SuperHero to the rescue and the new face of feminism

Definition of a SuperHero

Pronunciation: Dad-zee
Function: Rescue of those in need
1. a fictional hero having extraordinary or superhuman powers ; also : an exceptionally skillful or successful person
2.Father in law willing to fly to the rescue at a moment's notice
Yup, this is the face of a SuperHero!
It's been a week. I made it to Friday, got some good work done in the morning before my follow up doctor's appointment.
That goes fine.
I pull out of the parking lot.
Hm. My car doesn't normally sound like that. Not good.
I make it one block and pull over.
Flat tire. Aaarggghhh. These are relatively new tires. Good tires.
Doesn't matter. It's flat. And so is my energy reserve for dealing with nonsense.
I realize that some might think that I have to relinquish my feminist card when I decide to call for help but I don't think so.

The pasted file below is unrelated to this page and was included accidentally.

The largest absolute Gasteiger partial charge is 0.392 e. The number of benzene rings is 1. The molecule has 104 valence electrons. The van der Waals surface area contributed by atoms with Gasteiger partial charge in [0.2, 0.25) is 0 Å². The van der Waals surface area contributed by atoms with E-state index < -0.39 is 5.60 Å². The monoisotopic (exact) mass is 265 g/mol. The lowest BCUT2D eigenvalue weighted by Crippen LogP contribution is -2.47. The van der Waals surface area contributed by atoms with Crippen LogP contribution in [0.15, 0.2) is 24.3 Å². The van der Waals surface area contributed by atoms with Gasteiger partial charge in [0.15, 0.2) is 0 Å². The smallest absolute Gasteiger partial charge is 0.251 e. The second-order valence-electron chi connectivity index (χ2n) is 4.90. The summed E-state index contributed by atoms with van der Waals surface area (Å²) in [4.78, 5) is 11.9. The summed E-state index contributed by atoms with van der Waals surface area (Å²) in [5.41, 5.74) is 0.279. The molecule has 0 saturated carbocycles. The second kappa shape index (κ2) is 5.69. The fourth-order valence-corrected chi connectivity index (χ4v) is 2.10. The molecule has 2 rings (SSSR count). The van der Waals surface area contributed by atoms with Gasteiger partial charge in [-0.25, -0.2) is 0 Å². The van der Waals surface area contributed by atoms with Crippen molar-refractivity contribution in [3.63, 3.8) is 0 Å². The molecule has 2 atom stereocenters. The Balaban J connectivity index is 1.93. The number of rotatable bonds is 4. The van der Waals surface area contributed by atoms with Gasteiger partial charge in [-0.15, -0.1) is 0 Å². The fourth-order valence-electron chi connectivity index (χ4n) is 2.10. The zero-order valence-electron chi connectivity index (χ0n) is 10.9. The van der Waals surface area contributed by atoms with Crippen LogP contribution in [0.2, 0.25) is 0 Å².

After a quick cry out of frustration and the realization that I haven't changed a tire in about 2 decades and my hand is injured, I make a couple of calls...just to release the energy of the moment.
Okay, now what am I going to do? Who could possibly step in to help me in the middle of a work day?
Who indeed. A quick call to Dadsy, my father-in-law, and he is on the way. He doesn't bat an eye, just gets to work as we chat.
It was nice to talk with him. Just us, catching up. We have good conversations. I was so filled with gratitude for his willingness to always help in any way that he can. I know that a lot of people don't like their in laws but I love mine. They are really loving, giving people.